How much exercise do I need to do?


By Murtaza Ahmed MD

One of the big hurdles people wanting to get started with exercise face is not knowing what, or how much to do.  Everyone agrees that exercise is beneficial to health but sadly after this things seem to fall apart.  The problem is that everyone seems to disagree on what the right amount of exercise to do is or what activities count as exercise.  Three hours a week, four hours a week, thirty minutes a day, five days a week…………  These are just some of the many conflicting guidelines you may come across when searching for information.

Each organization, be it the American Heart Association, College for Sports Medicine or Department of Health and Human Services seem to have their own ideas, and while they may be of interest to academics deciding if one way may be slightly better than another, they are generally fairly useless to the average person who just wants to get out there and improve their health.  I am not saying that none of them are right, but instead that they overcomplicate a simple matter and as a result put some people off exercise altogether.

The fact is that exercise is by no means an exact science and nobody actually knows what type of exercise or how much exercise is better.  The one guideline that should be at the top of everyone’s list is ‘any exercise is better than no exercise’.  The problem with any fixed guideline is that it puts pressure on an individual to do a certain amount of exercise.  They give the impression that if you can only manage to exercise four times a week instead of the recommended five then it is not beneficial to health and this can lead to people with good intentions giving up and missing out!

There was a time when just getting off your armchair and going outside was classed as exercise but as time has passed and gyms have popped up left right and centre, people’s perceptions of what constitutes exercise have changed.  Now you might think that you have to run on a fancy piece of equipment or cycle on a spin bike if you want to class what you are doing as beneficial.  Don’t get me wrong, these are great forms of exercise, but there are many things you can do at home or outside and the best thing is that they are free.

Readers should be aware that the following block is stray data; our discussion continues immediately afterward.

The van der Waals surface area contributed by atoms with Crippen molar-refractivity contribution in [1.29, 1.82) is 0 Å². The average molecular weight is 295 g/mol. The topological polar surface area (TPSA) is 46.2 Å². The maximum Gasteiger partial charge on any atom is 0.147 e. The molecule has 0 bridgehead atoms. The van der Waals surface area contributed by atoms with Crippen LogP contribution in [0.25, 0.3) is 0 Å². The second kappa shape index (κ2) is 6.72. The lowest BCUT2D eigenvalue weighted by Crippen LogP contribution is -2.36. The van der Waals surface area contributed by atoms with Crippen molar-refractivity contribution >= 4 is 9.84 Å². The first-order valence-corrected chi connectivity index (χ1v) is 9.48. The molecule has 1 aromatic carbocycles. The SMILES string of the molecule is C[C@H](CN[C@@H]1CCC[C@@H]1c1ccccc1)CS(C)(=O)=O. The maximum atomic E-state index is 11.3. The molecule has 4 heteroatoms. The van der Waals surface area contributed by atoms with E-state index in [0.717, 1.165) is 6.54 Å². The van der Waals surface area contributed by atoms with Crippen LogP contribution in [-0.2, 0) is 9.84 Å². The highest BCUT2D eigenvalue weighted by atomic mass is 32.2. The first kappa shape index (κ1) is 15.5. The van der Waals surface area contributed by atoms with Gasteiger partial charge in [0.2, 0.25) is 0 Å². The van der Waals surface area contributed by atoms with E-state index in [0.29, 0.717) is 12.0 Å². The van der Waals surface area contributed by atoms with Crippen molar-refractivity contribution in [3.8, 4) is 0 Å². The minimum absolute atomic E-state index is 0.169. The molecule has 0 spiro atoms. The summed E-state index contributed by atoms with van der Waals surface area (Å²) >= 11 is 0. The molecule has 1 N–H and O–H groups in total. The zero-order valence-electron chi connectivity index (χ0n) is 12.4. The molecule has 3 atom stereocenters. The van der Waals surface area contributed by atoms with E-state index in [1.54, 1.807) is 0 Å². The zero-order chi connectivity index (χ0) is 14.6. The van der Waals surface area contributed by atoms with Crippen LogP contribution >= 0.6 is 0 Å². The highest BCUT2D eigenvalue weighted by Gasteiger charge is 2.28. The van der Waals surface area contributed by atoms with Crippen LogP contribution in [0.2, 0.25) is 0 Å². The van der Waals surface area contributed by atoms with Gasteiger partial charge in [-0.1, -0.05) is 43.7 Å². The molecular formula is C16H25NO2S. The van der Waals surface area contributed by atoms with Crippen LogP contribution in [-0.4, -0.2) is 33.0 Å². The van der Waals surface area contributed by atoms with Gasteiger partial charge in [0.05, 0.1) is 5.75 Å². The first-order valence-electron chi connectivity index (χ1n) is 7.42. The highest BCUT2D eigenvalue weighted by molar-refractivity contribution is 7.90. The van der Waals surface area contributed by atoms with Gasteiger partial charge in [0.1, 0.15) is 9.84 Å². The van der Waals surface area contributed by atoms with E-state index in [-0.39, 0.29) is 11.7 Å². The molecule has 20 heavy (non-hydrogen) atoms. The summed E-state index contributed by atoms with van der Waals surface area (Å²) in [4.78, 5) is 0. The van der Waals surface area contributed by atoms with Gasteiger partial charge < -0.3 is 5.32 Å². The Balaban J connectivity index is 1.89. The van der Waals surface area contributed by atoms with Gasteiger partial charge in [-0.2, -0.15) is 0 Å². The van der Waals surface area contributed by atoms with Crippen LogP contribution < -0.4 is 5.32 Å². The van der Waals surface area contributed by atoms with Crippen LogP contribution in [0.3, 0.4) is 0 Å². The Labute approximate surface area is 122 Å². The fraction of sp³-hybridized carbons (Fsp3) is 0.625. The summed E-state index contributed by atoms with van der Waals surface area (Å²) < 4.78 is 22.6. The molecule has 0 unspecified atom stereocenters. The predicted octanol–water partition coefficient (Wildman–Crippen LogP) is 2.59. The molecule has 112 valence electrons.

So what are all these different activities you can do to improve your health?  Well the answer is anything that involves you raising your heart rate above resting.  For some people this will be as simple as going out for a walk while for others it may be a hard run.  For some it will be taking the family out on a gentle bicycle ride along the local track whilst for others it may be a 100km bike ride.  If you want to exercise at home why not try learning to use a jump rope or setting up a stepping block to use whilst watching TV.

The main thing to remember is that you are not comparing yourself to anyone else.  We all come across people who think that they are working harder than you and who will try to make your exercise look inadequate, but just remember that there is always someone else who is thinking the same about him or her.  What constitutes exercise can only be considered on a personal basis, which is why generic guidelines should only form a small part of your exercise plan.  Just get out there and find your OWN boundaries and when you do, push those and not somebody else’s.  This way you will continually improve and over time will accomplish things you never thought you would.  And I nearly forgot, more important than anything I have mentioned is to make sure you have fun and enjoy yourself.

About Murtaza Ahmed MD

Dr Murtaza Ahmed is a General Practitioner sub-specializing in the field of Sports, Exercise and Nutritional Medicine. He graduated from The University of Nottingham, England, and in addition to his medical qualification he holds a Masters in Sports and Exercise Medicine (MSc), Bachelor of Medical Sciences (BMedSci) and Membership of the Royal College of Physicians (MRCP London).
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One Response to How much exercise do I need to do?

  1. Pingback: Excuses not to Exercise – Part 1 – Knee Pain and Osteoarthritis | MyHeartBlog

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